Alectryon subcinereus

Native Quince, Wild Quince, Bird's Eye, Hard Alectryon or Holly-leaved Bird’s Eye

Family: Sapindaceae

Is a small tree or shrub growing to 8 m tall and up to 6 m wide with branchlets and inflorescences finely hairy.

It is endemic to eastern Australia, from far eastern Victoria northwards, through eastern New South Wales, on the full extent of the coast and into the central tablelands and western slopes, and through to central Queensland. It is generally found in warm-temperate rainforest and dry rainforest communities.

Leaves are compound-paripinnate (with an even number of leaflets) to 20 cm long. Individual leaflets – up to 8 per leaf – are to 15 cm long and 5 cm wide, coming off the main leaf axis; dark green elliptic-oblong to ovate-oblong with toothed or entire margins.

Flowers are produced in upper leaf axils, in panicle- or raceme-like groups, to 15 cm long. Flowers can be unisexual and bisexual, cream to creamy-green in colour and about 5 mm to 10 mm across.

The fruits are globular capsules, with 2 lobes, and 8 to 10mm long and 8 to 16mm wide.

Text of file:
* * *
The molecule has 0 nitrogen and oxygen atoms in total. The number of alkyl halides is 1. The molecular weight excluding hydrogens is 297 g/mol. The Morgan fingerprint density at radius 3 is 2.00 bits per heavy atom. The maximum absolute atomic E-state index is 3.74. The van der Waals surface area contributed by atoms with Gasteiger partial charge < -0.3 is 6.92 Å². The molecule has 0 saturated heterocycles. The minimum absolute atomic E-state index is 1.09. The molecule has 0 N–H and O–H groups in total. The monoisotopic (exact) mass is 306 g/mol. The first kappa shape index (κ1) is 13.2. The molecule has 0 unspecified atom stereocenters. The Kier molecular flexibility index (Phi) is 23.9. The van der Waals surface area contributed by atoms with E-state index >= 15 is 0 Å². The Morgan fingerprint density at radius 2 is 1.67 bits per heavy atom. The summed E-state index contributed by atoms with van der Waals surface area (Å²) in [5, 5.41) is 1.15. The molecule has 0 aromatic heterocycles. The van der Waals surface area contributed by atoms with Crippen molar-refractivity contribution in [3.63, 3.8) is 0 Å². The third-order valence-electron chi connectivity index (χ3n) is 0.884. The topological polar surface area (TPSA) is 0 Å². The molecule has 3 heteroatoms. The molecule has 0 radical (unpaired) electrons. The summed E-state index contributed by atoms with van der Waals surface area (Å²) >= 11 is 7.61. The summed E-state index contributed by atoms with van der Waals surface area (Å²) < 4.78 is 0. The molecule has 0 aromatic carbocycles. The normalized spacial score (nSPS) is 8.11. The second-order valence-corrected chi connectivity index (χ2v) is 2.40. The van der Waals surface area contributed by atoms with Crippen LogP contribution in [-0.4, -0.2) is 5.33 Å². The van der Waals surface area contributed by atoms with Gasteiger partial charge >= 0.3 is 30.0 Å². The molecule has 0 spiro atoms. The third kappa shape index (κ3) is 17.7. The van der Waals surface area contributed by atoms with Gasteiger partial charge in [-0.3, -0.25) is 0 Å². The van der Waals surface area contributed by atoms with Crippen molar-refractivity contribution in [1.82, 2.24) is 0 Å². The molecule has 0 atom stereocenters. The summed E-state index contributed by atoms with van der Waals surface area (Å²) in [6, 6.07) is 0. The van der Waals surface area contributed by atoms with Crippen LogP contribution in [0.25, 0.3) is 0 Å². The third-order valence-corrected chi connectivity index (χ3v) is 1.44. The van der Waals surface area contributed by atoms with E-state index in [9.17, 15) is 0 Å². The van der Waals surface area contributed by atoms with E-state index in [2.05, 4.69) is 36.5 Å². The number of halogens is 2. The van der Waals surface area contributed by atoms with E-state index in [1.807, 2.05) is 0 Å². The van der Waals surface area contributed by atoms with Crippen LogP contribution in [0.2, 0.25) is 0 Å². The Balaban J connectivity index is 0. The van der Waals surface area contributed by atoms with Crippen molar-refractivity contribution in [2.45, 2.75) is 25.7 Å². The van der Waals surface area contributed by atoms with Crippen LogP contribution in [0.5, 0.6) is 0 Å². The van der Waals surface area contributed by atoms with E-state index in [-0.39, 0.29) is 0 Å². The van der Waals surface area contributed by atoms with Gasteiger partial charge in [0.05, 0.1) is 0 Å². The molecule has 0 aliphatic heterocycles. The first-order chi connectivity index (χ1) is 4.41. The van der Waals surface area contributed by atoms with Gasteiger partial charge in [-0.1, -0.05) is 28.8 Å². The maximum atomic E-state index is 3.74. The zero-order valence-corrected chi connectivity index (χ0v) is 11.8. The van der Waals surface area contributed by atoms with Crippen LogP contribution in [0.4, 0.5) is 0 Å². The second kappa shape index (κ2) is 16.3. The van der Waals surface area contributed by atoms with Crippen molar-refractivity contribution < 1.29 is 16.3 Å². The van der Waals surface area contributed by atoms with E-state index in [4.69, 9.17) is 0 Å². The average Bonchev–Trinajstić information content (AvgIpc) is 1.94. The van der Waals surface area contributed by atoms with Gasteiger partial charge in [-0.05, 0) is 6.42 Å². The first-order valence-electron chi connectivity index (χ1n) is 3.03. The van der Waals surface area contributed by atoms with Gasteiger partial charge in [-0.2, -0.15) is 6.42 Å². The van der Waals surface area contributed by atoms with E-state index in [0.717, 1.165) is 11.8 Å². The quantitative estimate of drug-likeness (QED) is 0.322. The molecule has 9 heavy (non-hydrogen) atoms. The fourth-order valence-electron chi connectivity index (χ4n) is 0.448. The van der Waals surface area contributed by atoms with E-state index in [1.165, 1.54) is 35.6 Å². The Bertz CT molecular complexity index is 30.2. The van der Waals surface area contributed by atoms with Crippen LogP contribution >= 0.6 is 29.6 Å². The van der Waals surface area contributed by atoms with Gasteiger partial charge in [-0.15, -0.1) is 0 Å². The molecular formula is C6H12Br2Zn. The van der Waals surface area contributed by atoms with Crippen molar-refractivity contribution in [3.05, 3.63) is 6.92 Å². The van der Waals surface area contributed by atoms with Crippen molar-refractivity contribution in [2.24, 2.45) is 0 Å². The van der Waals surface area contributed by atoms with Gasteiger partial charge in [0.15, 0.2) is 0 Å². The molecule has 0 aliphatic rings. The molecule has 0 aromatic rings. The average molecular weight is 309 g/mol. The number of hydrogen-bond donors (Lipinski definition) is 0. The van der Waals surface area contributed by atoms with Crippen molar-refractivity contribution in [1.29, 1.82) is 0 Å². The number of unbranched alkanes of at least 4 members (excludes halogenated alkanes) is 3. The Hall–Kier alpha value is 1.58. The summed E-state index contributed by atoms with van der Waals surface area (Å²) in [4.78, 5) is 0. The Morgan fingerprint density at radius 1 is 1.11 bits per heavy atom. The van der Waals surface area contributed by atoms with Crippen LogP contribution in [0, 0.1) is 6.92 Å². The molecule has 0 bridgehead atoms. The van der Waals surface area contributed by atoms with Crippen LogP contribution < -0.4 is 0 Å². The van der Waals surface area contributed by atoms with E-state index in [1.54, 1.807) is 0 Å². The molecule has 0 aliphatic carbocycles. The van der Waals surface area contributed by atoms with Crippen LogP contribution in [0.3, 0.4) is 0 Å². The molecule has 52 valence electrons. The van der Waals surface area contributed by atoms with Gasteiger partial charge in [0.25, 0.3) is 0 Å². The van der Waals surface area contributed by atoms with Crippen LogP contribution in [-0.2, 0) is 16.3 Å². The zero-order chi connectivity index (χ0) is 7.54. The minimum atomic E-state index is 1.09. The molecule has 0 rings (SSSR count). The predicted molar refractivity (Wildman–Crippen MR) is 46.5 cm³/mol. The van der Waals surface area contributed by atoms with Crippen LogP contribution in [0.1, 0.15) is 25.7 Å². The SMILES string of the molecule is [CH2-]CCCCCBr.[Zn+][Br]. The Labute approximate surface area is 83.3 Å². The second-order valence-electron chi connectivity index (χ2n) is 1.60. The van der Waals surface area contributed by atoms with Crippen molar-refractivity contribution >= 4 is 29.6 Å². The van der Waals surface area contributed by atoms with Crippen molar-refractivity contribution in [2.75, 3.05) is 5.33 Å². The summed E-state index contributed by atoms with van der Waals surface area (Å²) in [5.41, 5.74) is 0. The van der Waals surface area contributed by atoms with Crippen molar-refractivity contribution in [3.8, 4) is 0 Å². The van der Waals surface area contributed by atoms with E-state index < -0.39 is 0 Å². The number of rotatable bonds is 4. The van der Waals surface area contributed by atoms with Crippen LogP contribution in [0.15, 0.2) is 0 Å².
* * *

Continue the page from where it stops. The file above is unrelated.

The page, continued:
The seed is black and smooth, surrounded in a red aril (jelly-like substance).

In the garden

An overall nice rainforest tree with a dense canopy.

Hardy but fairly slow growing and is adaptable to most soils with adequate drainage, sun or light shade.

Fruit attracts native butterflies and birds. Lends to rainforest gardens.

Give some enrichment in soil for best results. Can be found at suitable nurseries, especially those that sell rainforest plants.


Can be propagated from seed by germination can be tricky. Seed usually has to pass through the gut of a bird naturally, so mild acid can be tried adhering with general propagation advice and practices.

Unknown if cuttings prove successful.

Other information

Can likely respond after mild fires as it does grow in inland drier rainforest habitats which are fire prone.

Alectryon – from the Ancient God of roosters and chickens in Greek mythology (ἀλεκτρυών). Alectryon was turned into a rooster by Ares (the Greek God of Courage and War). This refers to the cockscomb appearance of the fleshy aril on the seeds.
subcinereus Latin sub – “under” and -cinereus “ash-grey” referring to the colour of the undersides of the leaflets.


By Jeff Howes